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TASMANIAN CONSERVATIONIST Todd Dudley has a lot on his plate.

The winner of ACF's conservation award recently succeeded in stopping a huge ex-navy ship, coated in toxic paint, from being scuttled in the stunning waters of Tasmania's Bay of Fires and posing a threat to the area's vibrant marine life. He's drumming up support for a new east coast conservation corridor. He's opposing plans for a 54-lot subdivision and a resort on ecologically-significant bushland near St Helens.

And he's using an innovative technique to rehabilitate former quarries.

"The best way to revegetate quarries is by direct seeding," Todd says. "You don't do any planting, you go out there and collect seed-bearing branches of local native species and broadcast the seeds around. With certain species the plants hold their seed in capsules from year to year and when you cut the branches the capsules open up within a few days. The seed germinates on the ground and the branches protect the seedlings a bit from being browsed by wallabies."

This is a little bit like what Todd and his group, the North East Bioregional Network, is doing in eastern Tasmania--collecting people from across the community to work on a variety of restoration projects and, in the process, germinating friendships and an enduring sense that when people work together with a common purpose, we can make a difference.

Todd has seen that when people get involved in bringing back native vegetation to landscapes that have been damaged or degraded, they start to feel a connection with the land and other people. And it generates hope. Hope that collectively we can change the world for the better.

"For political purposes some have used the line that once a place has been damaged or degraded, it can never be recovered. That's a pretty pessimistic message. Literally what it means is things can never get better. The best that we can hope for is the status quo. Whereas restoration offers the hope that we can actually improve the condition of existing areas and also expand native vegetation and habitat across Australia.

"That's not endorsing bad land management, but we have a lot of land that's been abused over the last couple of hundred years and in many cases there are opportunities to recover those landscapes."

That's good for biodiversity. It's also good for community cohesion.

In the Skyline Tier restoration project, Todd and a team of locals restored bush-land on the hills overlooking Scamander. The area had been a pine plantation for about 40 years. But Todd knew many native seeds can survive for 50 years or more under the ground. So, after the mature pine trees were harvested, Todd and his team conducted a hot ecological burn through the former plantation. This served the dual purpose of killing off pine seedlings and germinating long-dormant native seeds under the soil.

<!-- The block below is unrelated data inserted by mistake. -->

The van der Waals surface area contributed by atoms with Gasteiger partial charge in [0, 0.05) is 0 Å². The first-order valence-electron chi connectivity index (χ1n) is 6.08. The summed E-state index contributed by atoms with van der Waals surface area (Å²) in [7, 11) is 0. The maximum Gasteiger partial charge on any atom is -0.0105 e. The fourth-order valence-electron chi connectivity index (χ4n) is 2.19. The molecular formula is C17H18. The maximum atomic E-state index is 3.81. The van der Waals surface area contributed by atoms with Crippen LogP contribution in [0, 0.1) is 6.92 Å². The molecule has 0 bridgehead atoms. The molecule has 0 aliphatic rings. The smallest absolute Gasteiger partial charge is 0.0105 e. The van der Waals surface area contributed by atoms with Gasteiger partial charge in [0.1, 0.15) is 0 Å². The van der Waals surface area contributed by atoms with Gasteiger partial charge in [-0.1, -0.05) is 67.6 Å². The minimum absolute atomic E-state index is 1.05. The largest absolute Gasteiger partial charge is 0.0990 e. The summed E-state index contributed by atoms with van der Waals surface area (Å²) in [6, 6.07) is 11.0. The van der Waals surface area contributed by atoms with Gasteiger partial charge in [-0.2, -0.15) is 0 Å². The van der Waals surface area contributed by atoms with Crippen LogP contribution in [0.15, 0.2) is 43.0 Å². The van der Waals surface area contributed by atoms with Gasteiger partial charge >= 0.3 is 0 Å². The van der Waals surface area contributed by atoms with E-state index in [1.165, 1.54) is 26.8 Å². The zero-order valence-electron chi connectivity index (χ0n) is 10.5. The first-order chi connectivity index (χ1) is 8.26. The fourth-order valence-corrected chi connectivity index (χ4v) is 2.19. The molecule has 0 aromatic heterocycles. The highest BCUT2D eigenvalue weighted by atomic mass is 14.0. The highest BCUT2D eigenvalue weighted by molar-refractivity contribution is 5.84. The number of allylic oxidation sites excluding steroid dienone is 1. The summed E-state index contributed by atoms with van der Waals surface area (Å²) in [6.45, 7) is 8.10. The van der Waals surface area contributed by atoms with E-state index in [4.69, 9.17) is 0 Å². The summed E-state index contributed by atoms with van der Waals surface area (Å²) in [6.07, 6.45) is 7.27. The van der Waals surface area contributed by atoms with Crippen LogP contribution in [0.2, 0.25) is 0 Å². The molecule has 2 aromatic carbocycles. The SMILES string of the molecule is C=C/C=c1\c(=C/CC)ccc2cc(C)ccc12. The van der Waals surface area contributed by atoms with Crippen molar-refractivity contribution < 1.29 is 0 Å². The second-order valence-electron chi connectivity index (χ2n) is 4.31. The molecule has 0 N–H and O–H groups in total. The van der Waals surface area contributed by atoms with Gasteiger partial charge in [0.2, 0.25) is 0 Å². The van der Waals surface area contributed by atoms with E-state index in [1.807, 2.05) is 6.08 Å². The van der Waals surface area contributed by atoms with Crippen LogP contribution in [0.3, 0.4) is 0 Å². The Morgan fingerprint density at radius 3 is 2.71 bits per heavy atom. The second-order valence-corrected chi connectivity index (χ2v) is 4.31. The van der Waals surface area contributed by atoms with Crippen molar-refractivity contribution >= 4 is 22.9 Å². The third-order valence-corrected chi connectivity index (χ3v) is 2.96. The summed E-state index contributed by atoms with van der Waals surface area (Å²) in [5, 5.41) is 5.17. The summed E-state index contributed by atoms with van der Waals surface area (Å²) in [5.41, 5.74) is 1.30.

While protecting forests can be controversial, restoring them tends to be less polarising. Todd says 99 per cent of the community supported the Skyline Tier project and the re-veg work provided common ground for people from across the community.

"We had a lot of people involved who would not call themselves conservationists, but once they've been working up there for a while and become more ecologically aware, it can change the way they look at things. That's critical, I think.

"If we can get more people involved and having a better understanding of the environment, it has important political implications--more support for restoration and protection, and for better laws and policies."

The Friend of the Blue Tier group were one of many who wrote letters nominating Todd for the Rawlinson Award, which celebrates outstanding voluntary contributions to protecting the environment. They said, "He's unassuming in nature, a quiet achiever and an amazing man."

They wanted ACF to recognise the positive effect Todd's work at the Blue Tier Forest Reserve had on the local community, adding "the pride he has given to unemployed men is incredible, he's changed people's lives."

Todd Dudley is a worthy recipient of the Rawlinson Award. Established in 1992, the award is given annually in memory of former ACF Councillor Peter Rawlinson--a zoologist, lecturer in biological science and tireless campaigner for our living world.

Nominations for this year's Rawlinson Award open on World Environment Day, June 5th. Visit for more information.

By ACF Media Adviser, Josh Meadows
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Author:Meadows, Josh
Publication:Habitat Australia
Article Type:Interview
Geographic Code:8AUST
Date:Apr 1, 2019
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